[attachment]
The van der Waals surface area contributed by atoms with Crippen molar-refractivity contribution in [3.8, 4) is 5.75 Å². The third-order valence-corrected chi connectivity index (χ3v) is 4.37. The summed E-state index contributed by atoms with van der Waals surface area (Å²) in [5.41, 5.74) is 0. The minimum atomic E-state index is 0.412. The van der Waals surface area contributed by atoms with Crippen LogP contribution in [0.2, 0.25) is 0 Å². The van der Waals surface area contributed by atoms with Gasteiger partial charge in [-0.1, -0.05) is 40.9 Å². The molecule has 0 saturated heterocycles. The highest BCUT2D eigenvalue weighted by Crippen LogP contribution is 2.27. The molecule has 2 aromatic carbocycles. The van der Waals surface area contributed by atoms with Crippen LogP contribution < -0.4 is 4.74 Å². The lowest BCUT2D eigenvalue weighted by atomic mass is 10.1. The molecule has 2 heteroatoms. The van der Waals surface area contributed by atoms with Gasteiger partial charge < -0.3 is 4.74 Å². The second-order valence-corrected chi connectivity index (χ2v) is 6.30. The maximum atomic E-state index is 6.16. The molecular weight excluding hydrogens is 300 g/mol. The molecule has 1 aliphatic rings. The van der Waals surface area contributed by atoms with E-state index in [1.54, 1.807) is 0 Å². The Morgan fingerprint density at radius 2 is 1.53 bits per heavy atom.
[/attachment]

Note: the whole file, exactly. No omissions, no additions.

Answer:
The van der Waals surface area contributed by atoms with Crippen molar-refractivity contribution in [3.8, 4) is 5.75 Å². The third-order valence-corrected chi connectivity index (χ3v) is 4.37. The summed E-state index contributed by atoms with van der Waals surface area (Å²) in [5.41, 5.74) is 0. The minimum atomic E-state index is 0.412. The van der Waals surface area contributed by atoms with Crippen LogP contribution in [0.2, 0.25) is 0 Å². The van der Waals surface area contributed by atoms with Gasteiger partial charge in [-0.1, -0.05) is 40.9 Å². The molecule has 0 saturated heterocycles. The highest BCUT2D eigenvalue weighted by Crippen LogP contribution is 2.27. The molecule has 2 aromatic carbocycles. The van der Waals surface area contributed by atoms with Crippen LogP contribution < -0.4 is 4.74 Å². The lowest BCUT2D eigenvalue weighted by atomic mass is 10.1. The molecule has 2 heteroatoms. The van der Waals surface area contributed by atoms with Gasteiger partial charge < -0.3 is 4.74 Å². The second-order valence-corrected chi connectivity index (χ2v) is 6.30. The maximum atomic E-state index is 6.16. The molecular weight excluding hydrogens is 300 g/mol. The molecule has 1 aliphatic rings. The van der Waals surface area contributed by atoms with E-state index in [1.54, 1.807) is 0 Å². The Morgan fingerprint density at radius 2 is 1.53 bits per heavy atom.